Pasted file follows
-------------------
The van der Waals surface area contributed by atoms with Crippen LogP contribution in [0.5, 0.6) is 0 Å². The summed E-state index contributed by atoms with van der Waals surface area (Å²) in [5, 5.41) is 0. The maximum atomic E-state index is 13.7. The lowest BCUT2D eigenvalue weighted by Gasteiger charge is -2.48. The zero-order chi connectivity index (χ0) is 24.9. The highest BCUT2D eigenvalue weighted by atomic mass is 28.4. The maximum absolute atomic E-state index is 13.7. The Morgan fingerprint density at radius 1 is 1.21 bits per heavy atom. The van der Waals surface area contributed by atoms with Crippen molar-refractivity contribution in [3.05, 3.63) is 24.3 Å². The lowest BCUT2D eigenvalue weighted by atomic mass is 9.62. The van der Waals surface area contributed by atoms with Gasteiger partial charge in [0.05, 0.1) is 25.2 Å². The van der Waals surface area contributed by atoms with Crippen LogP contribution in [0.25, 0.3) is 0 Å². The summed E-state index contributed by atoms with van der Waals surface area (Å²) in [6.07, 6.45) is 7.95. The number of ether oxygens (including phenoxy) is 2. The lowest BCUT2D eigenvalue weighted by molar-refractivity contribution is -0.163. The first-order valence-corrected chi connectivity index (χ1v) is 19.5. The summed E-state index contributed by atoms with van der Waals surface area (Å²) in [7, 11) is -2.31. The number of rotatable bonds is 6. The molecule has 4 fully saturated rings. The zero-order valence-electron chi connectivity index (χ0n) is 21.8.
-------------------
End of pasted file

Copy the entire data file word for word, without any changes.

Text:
The van der Waals surface area contributed by atoms with Crippen LogP contribution in [0.5, 0.6) is 0 Å². The summed E-state index contributed by atoms with van der Waals surface area (Å²) in [5, 5.41) is 0. The maximum atomic E-state index is 13.7. The lowest BCUT2D eigenvalue weighted by Gasteiger charge is -2.48. The zero-order chi connectivity index (χ0) is 24.9. The highest BCUT2D eigenvalue weighted by atomic mass is 28.4. The maximum absolute atomic E-state index is 13.7. The Morgan fingerprint density at radius 1 is 1.21 bits per heavy atom. The van der Waals surface area contributed by atoms with Crippen molar-refractivity contribution in [3.05, 3.63) is 24.3 Å². The lowest BCUT2D eigenvalue weighted by atomic mass is 9.62. The van der Waals surface area contributed by atoms with Gasteiger partial charge in [0.05, 0.1) is 25.2 Å². The van der Waals surface area contributed by atoms with Crippen LogP contribution in [0.25, 0.3) is 0 Å². The summed E-state index contributed by atoms with van der Waals surface area (Å²) in [6.07, 6.45) is 7.95. The number of ether oxygens (including phenoxy) is 2. The lowest BCUT2D eigenvalue weighted by molar-refractivity contribution is -0.163. The first-order valence-corrected chi connectivity index (χ1v) is 19.5. The summed E-state index contributed by atoms with van der Waals surface area (Å²) in [7, 11) is -2.31. The number of rotatable bonds is 6. The molecule has 4 fully saturated rings. The zero-order valence-electron chi connectivity index (χ0n) is 21.8.